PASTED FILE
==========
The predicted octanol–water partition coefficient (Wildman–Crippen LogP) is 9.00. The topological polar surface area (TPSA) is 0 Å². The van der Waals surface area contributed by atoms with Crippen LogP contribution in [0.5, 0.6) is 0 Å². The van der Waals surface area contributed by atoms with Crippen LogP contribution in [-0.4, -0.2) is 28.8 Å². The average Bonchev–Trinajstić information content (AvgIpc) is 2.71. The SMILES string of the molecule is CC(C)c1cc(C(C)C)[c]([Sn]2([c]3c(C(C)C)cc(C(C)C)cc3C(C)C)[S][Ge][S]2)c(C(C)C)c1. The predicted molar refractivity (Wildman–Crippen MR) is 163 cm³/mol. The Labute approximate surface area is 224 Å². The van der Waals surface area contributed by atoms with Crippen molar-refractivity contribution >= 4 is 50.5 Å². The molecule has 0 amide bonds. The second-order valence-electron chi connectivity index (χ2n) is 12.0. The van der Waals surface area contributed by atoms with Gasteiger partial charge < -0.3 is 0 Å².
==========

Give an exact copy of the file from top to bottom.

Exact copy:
The predicted octanol–water partition coefficient (Wildman–Crippen LogP) is 9.00. The topological polar surface area (TPSA) is 0 Å². The van der Waals surface area contributed by atoms with Crippen LogP contribution in [0.5, 0.6) is 0 Å². The van der Waals surface area contributed by atoms with Crippen LogP contribution in [-0.4, -0.2) is 28.8 Å². The average Bonchev–Trinajstić information content (AvgIpc) is 2.71. The SMILES string of the molecule is CC(C)c1cc(C(C)C)[c]([Sn]2([c]3c(C(C)C)cc(C(C)C)cc3C(C)C)[S][Ge][S]2)c(C(C)C)c1. The predicted molar refractivity (Wildman–Crippen MR) is 163 cm³/mol. The Labute approximate surface area is 224 Å². The van der Waals surface area contributed by atoms with Crippen molar-refractivity contribution >= 4 is 50.5 Å². The molecule has 0 amide bonds. The second-order valence-electron chi connectivity index (χ2n) is 12.0. The van der Waals surface area contributed by atoms with Gasteiger partial charge < -0.3 is 0 Å².